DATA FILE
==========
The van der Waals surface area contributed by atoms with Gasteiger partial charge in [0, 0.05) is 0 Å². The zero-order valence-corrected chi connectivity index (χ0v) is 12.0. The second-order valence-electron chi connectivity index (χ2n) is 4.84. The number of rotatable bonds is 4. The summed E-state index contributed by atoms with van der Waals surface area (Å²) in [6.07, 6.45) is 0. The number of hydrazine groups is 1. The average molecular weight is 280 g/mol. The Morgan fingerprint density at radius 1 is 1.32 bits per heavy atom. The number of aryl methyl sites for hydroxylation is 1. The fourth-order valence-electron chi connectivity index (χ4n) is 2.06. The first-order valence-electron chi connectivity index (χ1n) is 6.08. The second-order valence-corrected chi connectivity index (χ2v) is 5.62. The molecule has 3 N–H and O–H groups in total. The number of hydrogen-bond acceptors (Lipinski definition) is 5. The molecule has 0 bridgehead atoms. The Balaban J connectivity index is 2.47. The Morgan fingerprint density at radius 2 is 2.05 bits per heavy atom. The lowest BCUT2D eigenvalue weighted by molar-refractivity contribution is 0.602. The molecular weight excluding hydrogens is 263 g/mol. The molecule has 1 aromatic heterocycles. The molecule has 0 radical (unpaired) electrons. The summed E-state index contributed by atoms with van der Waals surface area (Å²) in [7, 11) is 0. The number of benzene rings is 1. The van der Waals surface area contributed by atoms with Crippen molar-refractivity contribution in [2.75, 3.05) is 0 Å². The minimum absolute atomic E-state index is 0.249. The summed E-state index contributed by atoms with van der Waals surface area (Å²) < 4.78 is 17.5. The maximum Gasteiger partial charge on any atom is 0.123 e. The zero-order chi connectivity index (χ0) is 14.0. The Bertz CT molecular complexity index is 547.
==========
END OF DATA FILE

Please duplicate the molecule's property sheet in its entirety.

The van der Waals surface area contributed by atoms with Gasteiger partial charge in [0, 0.05) is 0 Å². The zero-order valence-corrected chi connectivity index (χ0v) is 12.0. The second-order valence-electron chi connectivity index (χ2n) is 4.84. The number of rotatable bonds is 4. The summed E-state index contributed by atoms with van der Waals surface area (Å²) in [6.07, 6.45) is 0. The number of hydrazine groups is 1. The average molecular weight is 280 g/mol. The Morgan fingerprint density at radius 1 is 1.32 bits per heavy atom. The number of aryl methyl sites for hydroxylation is 1. The fourth-order valence-electron chi connectivity index (χ4n) is 2.06. The first-order valence-electron chi connectivity index (χ1n) is 6.08. The second-order valence-corrected chi connectivity index (χ2v) is 5.62. The molecule has 3 N–H and O–H groups in total. The number of hydrogen-bond acceptors (Lipinski definition) is 5. The molecule has 0 bridgehead atoms. The Balaban J connectivity index is 2.47. The Morgan fingerprint density at radius 2 is 2.05 bits per heavy atom. The lowest BCUT2D eigenvalue weighted by molar-refractivity contribution is 0.602. The molecular weight excluding hydrogens is 263 g/mol. The molecule has 1 aromatic heterocycles. The molecule has 0 radical (unpaired) electrons. The summed E-state index contributed by atoms with van der Waals surface area (Å²) in [7, 11) is 0. The number of benzene rings is 1. The van der Waals surface area contributed by atoms with Crippen molar-refractivity contribution in [2.75, 3.05) is 0 Å². The minimum absolute atomic E-state index is 0.249. The summed E-state index contributed by atoms with van der Waals surface area (Å²) < 4.78 is 17.5. The maximum Gasteiger partial charge on any atom is 0.123 e. The zero-order chi connectivity index (χ0) is 14.0. The Bertz CT molecular complexity index is 547.